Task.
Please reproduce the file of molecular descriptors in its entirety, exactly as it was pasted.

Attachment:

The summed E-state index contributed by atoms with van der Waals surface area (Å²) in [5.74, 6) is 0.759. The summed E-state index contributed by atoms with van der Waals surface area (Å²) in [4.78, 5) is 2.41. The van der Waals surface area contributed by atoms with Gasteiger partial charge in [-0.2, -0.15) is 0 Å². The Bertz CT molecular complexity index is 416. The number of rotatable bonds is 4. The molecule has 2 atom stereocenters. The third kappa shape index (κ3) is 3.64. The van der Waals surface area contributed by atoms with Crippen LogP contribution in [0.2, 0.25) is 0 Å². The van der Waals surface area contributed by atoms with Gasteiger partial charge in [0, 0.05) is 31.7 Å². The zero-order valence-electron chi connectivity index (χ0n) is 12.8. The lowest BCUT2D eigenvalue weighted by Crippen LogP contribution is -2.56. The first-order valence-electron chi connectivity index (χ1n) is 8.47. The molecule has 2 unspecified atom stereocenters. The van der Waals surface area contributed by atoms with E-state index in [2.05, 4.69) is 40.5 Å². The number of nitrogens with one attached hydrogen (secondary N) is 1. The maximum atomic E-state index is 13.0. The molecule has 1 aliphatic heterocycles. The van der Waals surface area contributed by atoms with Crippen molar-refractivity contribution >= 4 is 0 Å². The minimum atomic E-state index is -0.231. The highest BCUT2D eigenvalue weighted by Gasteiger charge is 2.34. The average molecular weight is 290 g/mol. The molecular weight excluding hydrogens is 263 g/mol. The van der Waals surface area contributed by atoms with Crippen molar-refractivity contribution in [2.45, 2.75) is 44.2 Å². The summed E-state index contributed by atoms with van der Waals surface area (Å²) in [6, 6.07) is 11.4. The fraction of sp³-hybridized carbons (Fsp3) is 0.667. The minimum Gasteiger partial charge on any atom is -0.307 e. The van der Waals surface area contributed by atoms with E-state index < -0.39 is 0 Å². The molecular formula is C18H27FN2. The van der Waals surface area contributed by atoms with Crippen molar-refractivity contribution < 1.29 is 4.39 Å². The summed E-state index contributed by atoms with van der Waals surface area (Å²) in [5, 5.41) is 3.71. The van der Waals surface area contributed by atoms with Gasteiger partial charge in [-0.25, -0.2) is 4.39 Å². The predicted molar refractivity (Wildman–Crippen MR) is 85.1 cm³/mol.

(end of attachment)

The summed E-state index contributed by atoms with van der Waals surface area (Å²) in [5.74, 6) is 0.759. The summed E-state index contributed by atoms with van der Waals surface area (Å²) in [4.78, 5) is 2.41. The van der Waals surface area contributed by atoms with Gasteiger partial charge in [-0.2, -0.15) is 0 Å². The Bertz CT molecular complexity index is 416. The number of rotatable bonds is 4. The molecule has 2 atom stereocenters. The third kappa shape index (κ3) is 3.64. The van der Waals surface area contributed by atoms with Crippen LogP contribution in [0.2, 0.25) is 0 Å². The van der Waals surface area contributed by atoms with Gasteiger partial charge in [0, 0.05) is 31.7 Å². The zero-order valence-electron chi connectivity index (χ0n) is 12.8. The lowest BCUT2D eigenvalue weighted by Crippen LogP contribution is -2.56. The first-order valence-electron chi connectivity index (χ1n) is 8.47. The molecule has 2 unspecified atom stereocenters. The van der Waals surface area contributed by atoms with E-state index in [2.05, 4.69) is 40.5 Å². The number of nitrogens with one attached hydrogen (secondary N) is 1. The maximum atomic E-state index is 13.0. The molecule has 1 aliphatic heterocycles. The van der Waals surface area contributed by atoms with Crippen molar-refractivity contribution >= 4 is 0 Å². The minimum atomic E-state index is -0.231. The highest BCUT2D eigenvalue weighted by Gasteiger charge is 2.34. The average molecular weight is 290 g/mol. The molecular weight excluding hydrogens is 263 g/mol. The van der Waals surface area contributed by atoms with Crippen molar-refractivity contribution in [2.45, 2.75) is 44.2 Å². The summed E-state index contributed by atoms with van der Waals surface area (Å²) in [6, 6.07) is 11.4. The fraction of sp³-hybridized carbons (Fsp3) is 0.667. The minimum Gasteiger partial charge on any atom is -0.307 e. The van der Waals surface area contributed by atoms with E-state index < -0.39 is 0 Å². The molecular formula is C18H27FN2. The van der Waals surface area contributed by atoms with Crippen molar-refractivity contribution < 1.29 is 4.39 Å². The summed E-state index contributed by atoms with van der Waals surface area (Å²) in [5, 5.41) is 3.71. The van der Waals surface area contributed by atoms with Gasteiger partial charge in [-0.25, -0.2) is 4.39 Å². The predicted molar refractivity (Wildman–Crippen MR) is 85.1 cm³/mol.